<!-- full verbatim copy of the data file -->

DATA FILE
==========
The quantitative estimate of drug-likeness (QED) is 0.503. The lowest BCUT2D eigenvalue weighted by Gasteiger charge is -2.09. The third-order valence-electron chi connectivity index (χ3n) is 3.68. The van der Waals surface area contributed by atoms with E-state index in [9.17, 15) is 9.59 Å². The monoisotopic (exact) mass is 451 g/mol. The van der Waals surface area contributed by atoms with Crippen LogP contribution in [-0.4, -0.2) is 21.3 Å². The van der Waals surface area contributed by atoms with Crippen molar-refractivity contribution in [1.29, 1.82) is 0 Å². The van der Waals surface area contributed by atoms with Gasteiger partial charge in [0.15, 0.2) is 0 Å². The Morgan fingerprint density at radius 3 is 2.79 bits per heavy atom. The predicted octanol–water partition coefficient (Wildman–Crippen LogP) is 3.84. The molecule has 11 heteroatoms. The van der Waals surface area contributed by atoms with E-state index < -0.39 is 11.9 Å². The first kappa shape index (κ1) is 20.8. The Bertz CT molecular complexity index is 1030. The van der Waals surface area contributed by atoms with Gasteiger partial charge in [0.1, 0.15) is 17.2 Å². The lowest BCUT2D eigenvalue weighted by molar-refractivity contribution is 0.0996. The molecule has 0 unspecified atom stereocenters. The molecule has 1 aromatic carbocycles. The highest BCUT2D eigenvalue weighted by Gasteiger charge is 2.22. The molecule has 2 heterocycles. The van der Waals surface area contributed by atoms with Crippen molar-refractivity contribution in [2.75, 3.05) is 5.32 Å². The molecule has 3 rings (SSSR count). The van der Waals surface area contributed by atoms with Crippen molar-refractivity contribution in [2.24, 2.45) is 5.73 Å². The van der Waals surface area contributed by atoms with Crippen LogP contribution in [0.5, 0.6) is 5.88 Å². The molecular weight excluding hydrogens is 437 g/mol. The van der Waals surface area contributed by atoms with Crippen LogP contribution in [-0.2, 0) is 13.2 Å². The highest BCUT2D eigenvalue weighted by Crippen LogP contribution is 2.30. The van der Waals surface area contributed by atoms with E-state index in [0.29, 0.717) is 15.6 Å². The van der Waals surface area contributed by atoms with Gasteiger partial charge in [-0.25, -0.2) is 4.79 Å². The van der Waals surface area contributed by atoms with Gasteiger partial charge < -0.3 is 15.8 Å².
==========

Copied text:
The quantitative estimate of drug-likeness (QED) is 0.503. The lowest BCUT2D eigenvalue weighted by Gasteiger charge is -2.09. The third-order valence-electron chi connectivity index (χ3n) is 3.68. The van der Waals surface area contributed by atoms with E-state index in [9.17, 15) is 9.59 Å². The monoisotopic (exact) mass is 451 g/mol. The van der Waals surface area contributed by atoms with Crippen LogP contribution in [-0.4, -0.2) is 21.3 Å². The van der Waals surface area contributed by atoms with Crippen molar-refractivity contribution in [1.29, 1.82) is 0 Å². The van der Waals surface area contributed by atoms with Gasteiger partial charge in [0.15, 0.2) is 0 Å². The Morgan fingerprint density at radius 3 is 2.79 bits per heavy atom. The predicted octanol–water partition coefficient (Wildman–Crippen LogP) is 3.84. The molecule has 11 heteroatoms. The van der Waals surface area contributed by atoms with E-state index < -0.39 is 11.9 Å². The first kappa shape index (κ1) is 20.8. The Bertz CT molecular complexity index is 1030. The van der Waals surface area contributed by atoms with Gasteiger partial charge in [0.1, 0.15) is 17.2 Å². The lowest BCUT2D eigenvalue weighted by molar-refractivity contribution is 0.0996. The molecule has 0 unspecified atom stereocenters. The molecule has 1 aromatic carbocycles. The highest BCUT2D eigenvalue weighted by Gasteiger charge is 2.22. The molecule has 2 heterocycles. The van der Waals surface area contributed by atoms with Crippen molar-refractivity contribution in [2.75, 3.05) is 5.32 Å². The molecule has 3 rings (SSSR count). The van der Waals surface area contributed by atoms with Crippen molar-refractivity contribution in [2.24, 2.45) is 5.73 Å². The van der Waals surface area contributed by atoms with Crippen LogP contribution in [0.5, 0.6) is 5.88 Å². The molecular weight excluding hydrogens is 437 g/mol. The van der Waals surface area contributed by atoms with Crippen LogP contribution in [-0.2, 0) is 13.2 Å². The highest BCUT2D eigenvalue weighted by Crippen LogP contribution is 2.30. The van der Waals surface area contributed by atoms with E-state index in [0.29, 0.717) is 15.6 Å². The van der Waals surface area contributed by atoms with Gasteiger partial charge in [-0.25, -0.2) is 4.79 Å². The van der Waals surface area contributed by atoms with Gasteiger partial charge < -0.3 is 15.8 Å².